Archives for posts with tag: EastChinaSea


China’s Miracle Economy Goes from Illusion to Nightmare?
By, Ambassador Muhamed Sacirbey via Huffington Post

If there was one virtue that China projected, it was an economy that could handle like a BMW, and go from 0 to 7.5% growth in 3 months. –More–


Both the new leaders in Beijing and now Tokyo have been adept at employing heated rhetoric over disputed islands in the East China Sea to establish patriotic credentials, but it is also likely that they will not be able to manage and peacefully ramp down the raised emotions and nationalist agenda. Xi Jinping the newly selected China Communist Party Chief and President and Japan’s newly elected Shinzo Abe appear until now to be primarily addressing the Island dispute more as tactical rather than strategic consideration. It serves their ability to short term raise political support and/or votes. However, the real strategic benefit to both countries would be to continue/enhance trading relationships that have made East Asia the global economic engine and to share in the exploitation of apparently significant natural resources in the waters surrounding the territorial waters off the Senkaku/Diaoyu Islands, (as they are known in Japan/China respectively).
Beijing has only ramped up its nationalist profile since Xi took over, both in similar South China Sea disputes with neighbors Vietnam, Malaysia, Brunei and the Philippines as well as the East China Sea. (Read our recent article: “Beijing Draws New Expansionist Borders-Signals Accent of Hardliners” ). In all instances, compromise might serve the pragmatic interests of all nations but particularly China. The disputed islands/waters hold no or very few inhabitants and no cultural/historical links. Nonetheless, the heated rhetoric and other methods are being manufactured to raise the nationalist claims.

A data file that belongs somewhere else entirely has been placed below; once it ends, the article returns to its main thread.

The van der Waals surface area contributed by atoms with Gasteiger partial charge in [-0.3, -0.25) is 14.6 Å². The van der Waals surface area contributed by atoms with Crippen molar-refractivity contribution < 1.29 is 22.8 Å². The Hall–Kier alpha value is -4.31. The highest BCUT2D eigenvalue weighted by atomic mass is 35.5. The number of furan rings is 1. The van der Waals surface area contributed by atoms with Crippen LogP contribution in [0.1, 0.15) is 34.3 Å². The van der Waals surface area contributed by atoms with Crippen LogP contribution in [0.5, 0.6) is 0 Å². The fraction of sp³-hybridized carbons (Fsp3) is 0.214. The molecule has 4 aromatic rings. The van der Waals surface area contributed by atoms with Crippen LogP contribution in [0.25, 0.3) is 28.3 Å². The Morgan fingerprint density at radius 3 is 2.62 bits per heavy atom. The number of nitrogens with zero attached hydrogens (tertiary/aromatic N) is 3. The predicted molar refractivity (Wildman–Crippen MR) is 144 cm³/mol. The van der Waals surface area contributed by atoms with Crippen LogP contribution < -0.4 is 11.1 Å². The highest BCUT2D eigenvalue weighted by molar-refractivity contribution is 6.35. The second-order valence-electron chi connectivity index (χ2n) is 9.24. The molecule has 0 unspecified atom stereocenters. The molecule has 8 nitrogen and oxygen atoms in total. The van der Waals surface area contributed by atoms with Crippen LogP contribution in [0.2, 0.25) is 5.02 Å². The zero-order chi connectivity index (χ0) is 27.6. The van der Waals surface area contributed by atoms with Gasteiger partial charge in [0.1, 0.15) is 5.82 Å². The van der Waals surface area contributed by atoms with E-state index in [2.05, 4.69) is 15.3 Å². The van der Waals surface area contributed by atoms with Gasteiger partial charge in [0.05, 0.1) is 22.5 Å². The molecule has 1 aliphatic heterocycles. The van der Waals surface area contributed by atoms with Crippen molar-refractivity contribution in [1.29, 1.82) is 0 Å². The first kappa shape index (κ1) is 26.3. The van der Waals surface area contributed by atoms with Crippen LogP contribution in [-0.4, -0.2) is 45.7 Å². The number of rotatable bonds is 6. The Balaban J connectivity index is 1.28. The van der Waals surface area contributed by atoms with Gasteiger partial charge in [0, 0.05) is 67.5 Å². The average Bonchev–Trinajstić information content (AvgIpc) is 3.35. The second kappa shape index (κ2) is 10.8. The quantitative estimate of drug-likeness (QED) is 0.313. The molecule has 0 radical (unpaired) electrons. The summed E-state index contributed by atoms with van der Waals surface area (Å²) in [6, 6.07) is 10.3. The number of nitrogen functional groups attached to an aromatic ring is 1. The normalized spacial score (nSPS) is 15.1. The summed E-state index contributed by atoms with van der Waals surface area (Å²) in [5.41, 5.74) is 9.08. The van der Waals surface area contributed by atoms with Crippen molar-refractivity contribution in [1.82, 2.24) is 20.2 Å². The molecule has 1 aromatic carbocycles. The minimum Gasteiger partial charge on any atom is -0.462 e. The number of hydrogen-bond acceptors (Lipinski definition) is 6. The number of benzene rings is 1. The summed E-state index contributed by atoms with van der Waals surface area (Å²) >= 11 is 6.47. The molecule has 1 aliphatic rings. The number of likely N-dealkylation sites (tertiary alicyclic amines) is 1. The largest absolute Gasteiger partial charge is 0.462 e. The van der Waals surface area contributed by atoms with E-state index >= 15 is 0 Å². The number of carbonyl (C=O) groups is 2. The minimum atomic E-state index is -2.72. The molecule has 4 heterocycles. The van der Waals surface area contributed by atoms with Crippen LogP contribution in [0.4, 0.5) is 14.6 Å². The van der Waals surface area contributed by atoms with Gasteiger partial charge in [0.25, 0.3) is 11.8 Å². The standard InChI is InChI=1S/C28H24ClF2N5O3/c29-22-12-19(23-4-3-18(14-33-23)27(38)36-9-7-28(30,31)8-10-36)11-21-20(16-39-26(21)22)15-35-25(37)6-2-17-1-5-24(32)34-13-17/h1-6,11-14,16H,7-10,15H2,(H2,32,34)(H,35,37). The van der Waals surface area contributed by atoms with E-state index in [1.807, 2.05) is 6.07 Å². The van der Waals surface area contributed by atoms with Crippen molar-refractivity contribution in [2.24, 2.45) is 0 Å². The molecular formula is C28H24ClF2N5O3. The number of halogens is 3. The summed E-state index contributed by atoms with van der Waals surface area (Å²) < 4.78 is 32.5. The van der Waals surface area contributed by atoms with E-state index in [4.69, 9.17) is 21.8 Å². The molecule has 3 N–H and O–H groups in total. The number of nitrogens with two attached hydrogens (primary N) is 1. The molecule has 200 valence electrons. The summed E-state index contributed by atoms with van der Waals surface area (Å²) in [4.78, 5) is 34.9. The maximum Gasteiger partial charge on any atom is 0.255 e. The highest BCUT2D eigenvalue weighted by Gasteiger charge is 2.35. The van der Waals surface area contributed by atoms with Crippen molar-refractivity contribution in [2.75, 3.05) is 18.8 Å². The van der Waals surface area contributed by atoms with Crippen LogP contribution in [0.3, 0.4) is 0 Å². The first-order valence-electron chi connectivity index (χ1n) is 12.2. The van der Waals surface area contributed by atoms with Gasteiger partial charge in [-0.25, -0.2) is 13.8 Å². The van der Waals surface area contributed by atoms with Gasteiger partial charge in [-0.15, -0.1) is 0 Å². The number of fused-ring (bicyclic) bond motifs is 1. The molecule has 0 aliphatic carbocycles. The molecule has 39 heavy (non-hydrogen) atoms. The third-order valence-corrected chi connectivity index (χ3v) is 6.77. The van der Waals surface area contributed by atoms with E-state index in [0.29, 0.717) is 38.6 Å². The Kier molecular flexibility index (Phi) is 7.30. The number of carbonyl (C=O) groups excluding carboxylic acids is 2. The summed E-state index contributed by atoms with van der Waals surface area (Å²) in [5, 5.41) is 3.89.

Beijing has sought to avoid any reference of the disputes to multilateral institutions or courts such as the United Nations or the International Court of Justice. Beijing perhaps understands its claims to be weak and prefers to employ its significant economic, political and military muscle to as some argue “bully” competing claimants into partial or perhaps total abdication. Beijing also seeks to deal with each of the other claiming states individually rather than agree to a resolution that brings all together – something that would be rational in view that there are multiple claimants to some of the islands and surrounding waters. Again, Beijing appears to be opting for a divide and conquer policy apparently seeking to overwhelm each of its rivals one by one.
However, Beijing may already be badly miscalculating. Some of the rival claimants are seeking the support of the regional multilateral organization ASEAN. Further, some are inviting Washington into the dispute as “White Knight.” The United States also perceives a real strategic interest not the least being that new claims could obstruct shipping lanes. Vietnam and the Philippines are courting US backing and now increasingly Japan regardless of recent animosities. China may find itself creeping into regional isolation.
Does all of this though have to lead to military confrontation, or are we just seeing rivals puff-up feathers before cooler heads and practical interests prevail? Unfortunately, the puffing-up can lead to its own course from which Beijing and now Tokyo may find it difficult to reverse and be seen as losing face with domestic audiences. Most critically, with Beijing so eager to avoid a multi-lateral forum for resolution, it has placed its bets on a favorable resolution by flexing its newly developed muscle. What happens though when the other guy starts to push back – military conflict appears more readily available than a diplomatic or judicial resolution?

Ambassador Muhamed Sacirbey

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World economic growth is once again threatened by a broad range of political & policy impasses. The spiraling
island disputes” in South China Sea & increasingly East China Sea between Japan & China are notably driving down trade, investments & economic growth in Asia.